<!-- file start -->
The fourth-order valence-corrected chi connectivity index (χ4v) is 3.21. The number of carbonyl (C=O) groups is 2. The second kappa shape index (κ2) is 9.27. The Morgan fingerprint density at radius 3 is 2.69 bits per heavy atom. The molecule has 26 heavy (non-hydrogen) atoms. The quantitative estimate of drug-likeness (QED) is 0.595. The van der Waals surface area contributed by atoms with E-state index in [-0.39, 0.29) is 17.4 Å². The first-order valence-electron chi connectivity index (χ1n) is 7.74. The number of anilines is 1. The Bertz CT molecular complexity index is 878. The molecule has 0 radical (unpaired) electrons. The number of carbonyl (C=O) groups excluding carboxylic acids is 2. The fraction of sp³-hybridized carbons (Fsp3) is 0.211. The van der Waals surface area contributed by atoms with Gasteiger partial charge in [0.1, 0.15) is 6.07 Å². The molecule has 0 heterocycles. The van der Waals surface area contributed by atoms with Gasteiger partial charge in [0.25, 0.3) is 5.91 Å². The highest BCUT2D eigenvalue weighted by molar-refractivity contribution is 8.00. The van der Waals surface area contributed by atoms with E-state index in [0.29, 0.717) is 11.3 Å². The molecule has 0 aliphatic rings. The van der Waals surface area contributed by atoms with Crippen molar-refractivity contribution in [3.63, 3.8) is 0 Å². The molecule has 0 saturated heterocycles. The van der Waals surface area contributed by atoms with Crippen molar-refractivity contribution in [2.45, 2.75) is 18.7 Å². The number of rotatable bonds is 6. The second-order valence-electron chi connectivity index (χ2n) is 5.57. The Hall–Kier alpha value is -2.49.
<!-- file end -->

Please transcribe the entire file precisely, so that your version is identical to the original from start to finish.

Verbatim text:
The fourth-order valence-corrected chi connectivity index (χ4v) is 3.21. The number of carbonyl (C=O) groups is 2. The second kappa shape index (κ2) is 9.27. The Morgan fingerprint density at radius 3 is 2.69 bits per heavy atom. The molecule has 26 heavy (non-hydrogen) atoms. The quantitative estimate of drug-likeness (QED) is 0.595. The van der Waals surface area contributed by atoms with E-state index in [-0.39, 0.29) is 17.4 Å². The first-order valence-electron chi connectivity index (χ1n) is 7.74. The number of anilines is 1. The Bertz CT molecular complexity index is 878. The molecule has 0 radical (unpaired) electrons. The number of carbonyl (C=O) groups excluding carboxylic acids is 2. The fraction of sp³-hybridized carbons (Fsp3) is 0.211. The van der Waals surface area contributed by atoms with Gasteiger partial charge in [0.1, 0.15) is 6.07 Å². The molecule has 0 heterocycles. The van der Waals surface area contributed by atoms with Gasteiger partial charge in [0.25, 0.3) is 5.91 Å². The highest BCUT2D eigenvalue weighted by molar-refractivity contribution is 8.00. The van der Waals surface area contributed by atoms with E-state index in [0.29, 0.717) is 11.3 Å². The molecule has 0 aliphatic rings. The van der Waals surface area contributed by atoms with Crippen molar-refractivity contribution in [3.63, 3.8) is 0 Å². The molecule has 0 saturated heterocycles. The van der Waals surface area contributed by atoms with Crippen molar-refractivity contribution in [2.45, 2.75) is 18.7 Å². The number of rotatable bonds is 6. The second-order valence-electron chi connectivity index (χ2n) is 5.57. The Hall–Kier alpha value is -2.49.